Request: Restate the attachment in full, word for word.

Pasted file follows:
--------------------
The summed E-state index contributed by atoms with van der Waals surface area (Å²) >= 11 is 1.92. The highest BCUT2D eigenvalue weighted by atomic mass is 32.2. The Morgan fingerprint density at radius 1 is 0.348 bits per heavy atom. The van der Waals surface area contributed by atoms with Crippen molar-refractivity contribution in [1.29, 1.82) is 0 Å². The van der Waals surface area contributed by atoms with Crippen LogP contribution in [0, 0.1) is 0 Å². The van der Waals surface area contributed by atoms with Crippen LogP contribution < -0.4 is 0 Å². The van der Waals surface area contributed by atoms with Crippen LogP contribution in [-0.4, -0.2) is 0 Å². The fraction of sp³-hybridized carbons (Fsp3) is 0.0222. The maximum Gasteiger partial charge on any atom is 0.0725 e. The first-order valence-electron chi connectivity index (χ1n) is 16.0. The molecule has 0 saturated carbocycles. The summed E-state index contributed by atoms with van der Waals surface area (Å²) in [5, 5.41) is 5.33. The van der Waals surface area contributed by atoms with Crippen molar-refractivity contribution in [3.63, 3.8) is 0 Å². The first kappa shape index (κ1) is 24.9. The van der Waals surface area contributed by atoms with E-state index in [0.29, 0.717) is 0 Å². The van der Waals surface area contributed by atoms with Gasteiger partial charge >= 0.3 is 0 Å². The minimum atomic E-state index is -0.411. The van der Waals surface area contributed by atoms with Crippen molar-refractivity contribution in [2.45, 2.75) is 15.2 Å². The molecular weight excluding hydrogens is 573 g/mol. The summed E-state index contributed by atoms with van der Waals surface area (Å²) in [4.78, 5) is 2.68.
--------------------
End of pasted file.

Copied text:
The summed E-state index contributed by atoms with van der Waals surface area (Å²) >= 11 is 1.92. The highest BCUT2D eigenvalue weighted by atomic mass is 32.2. The Morgan fingerprint density at radius 1 is 0.348 bits per heavy atom. The van der Waals surface area contributed by atoms with Crippen molar-refractivity contribution in [1.29, 1.82) is 0 Å². The van der Waals surface area contributed by atoms with Crippen LogP contribution in [0, 0.1) is 0 Å². The van der Waals surface area contributed by atoms with Crippen LogP contribution < -0.4 is 0 Å². The van der Waals surface area contributed by atoms with Crippen LogP contribution in [-0.4, -0.2) is 0 Å². The fraction of sp³-hybridized carbons (Fsp3) is 0.0222. The maximum Gasteiger partial charge on any atom is 0.0725 e. The first-order valence-electron chi connectivity index (χ1n) is 16.0. The molecule has 0 saturated carbocycles. The summed E-state index contributed by atoms with van der Waals surface area (Å²) in [5, 5.41) is 5.33. The van der Waals surface area contributed by atoms with Crippen molar-refractivity contribution in [3.63, 3.8) is 0 Å². The first kappa shape index (κ1) is 24.9. The van der Waals surface area contributed by atoms with E-state index in [0.29, 0.717) is 0 Å². The van der Waals surface area contributed by atoms with Gasteiger partial charge >= 0.3 is 0 Å². The minimum atomic E-state index is -0.411. The van der Waals surface area contributed by atoms with Crippen molar-refractivity contribution in [2.45, 2.75) is 15.2 Å². The molecular weight excluding hydrogens is 573 g/mol. The summed E-state index contributed by atoms with van der Waals surface area (Å²) in [4.78, 5) is 2.68.